I don’t understand how she could leave me, and my kids. She left with one grandchild on the way, in the middle of planning her son’s wedding. I will never understand why we weren’t enough joy for her to stick around. I know this is because I don’t understand the darkness of her illness, it’s really hard for those of us left behind to understand how our loved ones were feeling.

Does it help you to talk about what really happened with people or do you prefer to keep it buried?

They tell me that my Mom wasn’t the one who acted that night, the night she killed herself, they tell me it was the depression who did it, not her. I think I believe that, usually I do.

Either way I start to hyperventilate around trains, and I can’t really bring myself to drive over the train tracks where she took her life without panicking and going into a dark space in my mind. I hate that, I just want to feel normal. I want a normal story and I hate that suicide gets to play such a huge role in how both of our stories get told.

I don’t know exactly how you are feeling, but in the broader sense I get it. I hope that you are able to find friends who will sit with you as your spend a lifetime sifting through the aftershock of what happened.

I hope that you can forgive your loved one, or whatever it looks like for you to find freedom from it, I pray that you can find a space where you can admit it happened in your life but that it doesn’t become you.

I don’t understand why our prayers didn’t work, I don’t understand why God intervenes sometimes and other times he doesn’t. I admit that suicide has to do with depression and sickness and that God grieves it too.

And I don’t think that suicide keeps you out of heaven, I have a lot of thoughts on this that I don’t really dare share on the internet.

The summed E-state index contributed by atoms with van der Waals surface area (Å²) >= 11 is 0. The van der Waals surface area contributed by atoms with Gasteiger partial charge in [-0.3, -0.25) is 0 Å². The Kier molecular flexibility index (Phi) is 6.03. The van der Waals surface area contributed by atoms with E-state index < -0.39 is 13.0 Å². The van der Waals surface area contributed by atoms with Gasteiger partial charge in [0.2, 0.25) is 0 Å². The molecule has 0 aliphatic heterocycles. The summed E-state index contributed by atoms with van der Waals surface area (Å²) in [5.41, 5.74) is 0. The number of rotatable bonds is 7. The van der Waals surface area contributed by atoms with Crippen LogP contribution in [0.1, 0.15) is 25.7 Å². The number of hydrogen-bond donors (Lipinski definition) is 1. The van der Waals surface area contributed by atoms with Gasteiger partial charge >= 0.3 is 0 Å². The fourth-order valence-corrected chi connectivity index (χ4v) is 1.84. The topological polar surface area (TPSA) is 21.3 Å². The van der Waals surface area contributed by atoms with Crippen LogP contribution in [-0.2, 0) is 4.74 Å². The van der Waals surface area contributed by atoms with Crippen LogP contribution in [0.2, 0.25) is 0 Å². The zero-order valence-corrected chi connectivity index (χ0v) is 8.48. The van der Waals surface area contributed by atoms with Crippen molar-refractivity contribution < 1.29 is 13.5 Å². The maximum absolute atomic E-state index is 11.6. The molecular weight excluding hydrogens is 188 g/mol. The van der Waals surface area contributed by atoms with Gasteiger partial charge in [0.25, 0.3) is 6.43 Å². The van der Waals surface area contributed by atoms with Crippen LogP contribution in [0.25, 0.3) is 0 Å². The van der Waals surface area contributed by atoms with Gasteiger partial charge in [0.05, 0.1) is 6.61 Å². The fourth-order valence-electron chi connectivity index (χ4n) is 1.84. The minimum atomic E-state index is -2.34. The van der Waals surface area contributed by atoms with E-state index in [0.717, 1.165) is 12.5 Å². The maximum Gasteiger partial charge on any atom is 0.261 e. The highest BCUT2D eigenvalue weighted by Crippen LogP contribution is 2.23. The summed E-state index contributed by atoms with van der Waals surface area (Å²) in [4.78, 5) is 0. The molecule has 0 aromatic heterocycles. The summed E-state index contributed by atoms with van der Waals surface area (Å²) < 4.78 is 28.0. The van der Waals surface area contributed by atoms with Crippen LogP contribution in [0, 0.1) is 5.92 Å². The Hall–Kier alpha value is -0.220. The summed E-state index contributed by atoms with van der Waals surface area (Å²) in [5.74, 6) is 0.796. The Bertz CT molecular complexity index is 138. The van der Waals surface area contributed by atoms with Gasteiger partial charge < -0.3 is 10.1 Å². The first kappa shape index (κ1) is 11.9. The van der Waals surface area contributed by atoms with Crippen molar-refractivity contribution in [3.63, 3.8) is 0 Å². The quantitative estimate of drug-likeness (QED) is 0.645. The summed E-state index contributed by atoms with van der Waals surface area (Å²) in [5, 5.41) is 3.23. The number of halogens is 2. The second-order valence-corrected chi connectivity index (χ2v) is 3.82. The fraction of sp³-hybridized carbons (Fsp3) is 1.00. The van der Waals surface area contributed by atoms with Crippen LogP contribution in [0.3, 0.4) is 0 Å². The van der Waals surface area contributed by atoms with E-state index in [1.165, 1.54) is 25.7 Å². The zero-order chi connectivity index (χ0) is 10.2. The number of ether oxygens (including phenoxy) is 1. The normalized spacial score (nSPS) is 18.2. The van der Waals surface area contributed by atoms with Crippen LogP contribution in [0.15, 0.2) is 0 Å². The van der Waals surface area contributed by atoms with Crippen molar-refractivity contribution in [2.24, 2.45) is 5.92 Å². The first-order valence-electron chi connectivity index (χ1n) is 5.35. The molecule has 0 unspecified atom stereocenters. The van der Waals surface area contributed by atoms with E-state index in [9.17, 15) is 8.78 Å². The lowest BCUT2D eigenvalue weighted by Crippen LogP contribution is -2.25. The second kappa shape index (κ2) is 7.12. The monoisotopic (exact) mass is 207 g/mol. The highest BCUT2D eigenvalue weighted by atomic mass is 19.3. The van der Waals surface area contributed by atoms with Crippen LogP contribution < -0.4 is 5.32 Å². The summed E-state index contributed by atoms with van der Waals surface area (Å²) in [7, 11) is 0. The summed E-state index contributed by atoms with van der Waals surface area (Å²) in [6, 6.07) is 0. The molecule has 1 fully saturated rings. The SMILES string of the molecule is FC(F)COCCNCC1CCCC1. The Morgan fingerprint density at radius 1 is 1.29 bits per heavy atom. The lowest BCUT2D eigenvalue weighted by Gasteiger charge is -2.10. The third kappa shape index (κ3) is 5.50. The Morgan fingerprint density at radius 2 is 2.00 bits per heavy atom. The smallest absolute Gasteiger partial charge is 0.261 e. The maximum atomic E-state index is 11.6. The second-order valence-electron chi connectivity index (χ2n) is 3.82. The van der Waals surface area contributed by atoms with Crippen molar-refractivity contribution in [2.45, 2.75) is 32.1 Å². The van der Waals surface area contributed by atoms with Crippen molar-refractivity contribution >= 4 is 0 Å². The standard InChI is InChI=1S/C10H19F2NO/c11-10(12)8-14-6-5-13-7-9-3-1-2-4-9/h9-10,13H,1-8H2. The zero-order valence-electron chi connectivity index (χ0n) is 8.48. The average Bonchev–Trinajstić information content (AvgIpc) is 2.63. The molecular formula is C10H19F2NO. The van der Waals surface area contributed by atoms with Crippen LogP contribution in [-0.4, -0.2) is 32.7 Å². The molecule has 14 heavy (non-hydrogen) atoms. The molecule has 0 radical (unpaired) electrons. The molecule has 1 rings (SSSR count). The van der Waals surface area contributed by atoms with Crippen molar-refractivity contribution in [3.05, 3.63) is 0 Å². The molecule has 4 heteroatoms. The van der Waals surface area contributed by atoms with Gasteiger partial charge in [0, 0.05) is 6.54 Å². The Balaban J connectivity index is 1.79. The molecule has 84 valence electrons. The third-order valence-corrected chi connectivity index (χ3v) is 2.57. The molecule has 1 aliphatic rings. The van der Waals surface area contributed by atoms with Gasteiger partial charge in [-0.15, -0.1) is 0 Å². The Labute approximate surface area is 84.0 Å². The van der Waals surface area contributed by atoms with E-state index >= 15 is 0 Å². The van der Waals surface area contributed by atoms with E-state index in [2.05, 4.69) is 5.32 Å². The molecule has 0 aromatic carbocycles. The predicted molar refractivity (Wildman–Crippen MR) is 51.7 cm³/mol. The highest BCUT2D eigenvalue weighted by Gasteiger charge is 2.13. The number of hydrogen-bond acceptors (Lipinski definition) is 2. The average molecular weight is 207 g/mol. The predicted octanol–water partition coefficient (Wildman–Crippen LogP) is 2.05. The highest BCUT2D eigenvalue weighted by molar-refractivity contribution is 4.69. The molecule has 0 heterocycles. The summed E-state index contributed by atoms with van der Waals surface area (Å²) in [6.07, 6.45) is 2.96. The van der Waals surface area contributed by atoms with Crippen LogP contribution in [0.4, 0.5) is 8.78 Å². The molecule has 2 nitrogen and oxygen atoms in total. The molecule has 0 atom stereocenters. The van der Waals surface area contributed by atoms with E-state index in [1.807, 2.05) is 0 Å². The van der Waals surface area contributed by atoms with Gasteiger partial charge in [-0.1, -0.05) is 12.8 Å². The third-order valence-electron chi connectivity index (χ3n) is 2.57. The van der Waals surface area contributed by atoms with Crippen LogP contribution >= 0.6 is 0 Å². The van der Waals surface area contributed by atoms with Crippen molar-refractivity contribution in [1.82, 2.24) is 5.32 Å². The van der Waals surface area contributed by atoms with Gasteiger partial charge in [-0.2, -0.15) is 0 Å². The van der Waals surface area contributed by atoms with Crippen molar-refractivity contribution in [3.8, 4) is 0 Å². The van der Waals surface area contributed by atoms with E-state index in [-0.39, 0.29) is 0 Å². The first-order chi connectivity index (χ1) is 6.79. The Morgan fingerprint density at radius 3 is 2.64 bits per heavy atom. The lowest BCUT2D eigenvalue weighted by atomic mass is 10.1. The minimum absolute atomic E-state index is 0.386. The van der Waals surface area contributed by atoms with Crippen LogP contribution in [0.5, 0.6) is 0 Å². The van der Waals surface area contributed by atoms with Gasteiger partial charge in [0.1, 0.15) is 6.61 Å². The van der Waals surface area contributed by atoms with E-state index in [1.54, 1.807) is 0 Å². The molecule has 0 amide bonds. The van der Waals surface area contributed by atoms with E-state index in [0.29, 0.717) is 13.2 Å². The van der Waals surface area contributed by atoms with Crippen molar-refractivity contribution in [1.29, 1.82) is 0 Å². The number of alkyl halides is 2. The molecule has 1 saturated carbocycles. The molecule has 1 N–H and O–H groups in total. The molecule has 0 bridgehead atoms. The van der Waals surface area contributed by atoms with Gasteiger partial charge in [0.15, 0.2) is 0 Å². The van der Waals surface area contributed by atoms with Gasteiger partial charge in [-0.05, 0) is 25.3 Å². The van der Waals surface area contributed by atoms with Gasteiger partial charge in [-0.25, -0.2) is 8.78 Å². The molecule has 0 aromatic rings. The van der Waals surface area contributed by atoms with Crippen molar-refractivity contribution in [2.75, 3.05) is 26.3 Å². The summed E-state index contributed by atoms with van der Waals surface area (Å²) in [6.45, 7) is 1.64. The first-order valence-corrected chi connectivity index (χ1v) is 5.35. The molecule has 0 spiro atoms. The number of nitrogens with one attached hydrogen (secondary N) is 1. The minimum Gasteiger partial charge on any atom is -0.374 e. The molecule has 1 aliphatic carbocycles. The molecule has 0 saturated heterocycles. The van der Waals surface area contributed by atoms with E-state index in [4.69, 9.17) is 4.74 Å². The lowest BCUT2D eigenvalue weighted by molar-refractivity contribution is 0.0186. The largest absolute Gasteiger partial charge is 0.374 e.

There are a lot of things I don’t understand about suicide, far more than I do understand. But I believe that talking about it helps, that sharing our stories brings us a power to overcome them. So here I am, feel free to share your story with me in this space or on facebook, I will respond in love,

Sincerely,

Leanne Penny.

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Suicide As Mercy: a strange and confusing calling home

(trigger warnings, suicide, depression)

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This past Saturday the news broke that Pastor Rick Warren’s 27 year old son Matthew had taken his life after a life-long battle with depression.

Within a few hours I received several messages from friends online to this effect: “thinking of you as I read this news and praying for their family and yours.”

At first I didn’t know how to feel, coming to mind whenever someone encounters suicide.  But then I realized that people think of me because I have a unique perspective on this devastating type of loss.

As for me, every time I hear of someone taking their life I freeze up and a lump the size of a grapefruit forms in my throat.  My mind drifts off to the family receiving the raw news, their souls smacked with the impossibility of it.  The grasping denial leading to utter confusion.

About a month back I was asked to help with childcare for a funeral at a local church, so we loaded the car with diapers and Gluten Free snacks and headed off to help.  I was chatting lightly with a friend when she was told that we were working a suicide funeral.

I spent the rest of the morning in a shroud of memories and heartache, reliving the moment where I curled up on the bathroom counter, unable to speak or cry after my brother called to deliver the news of my own Mother’s suicide.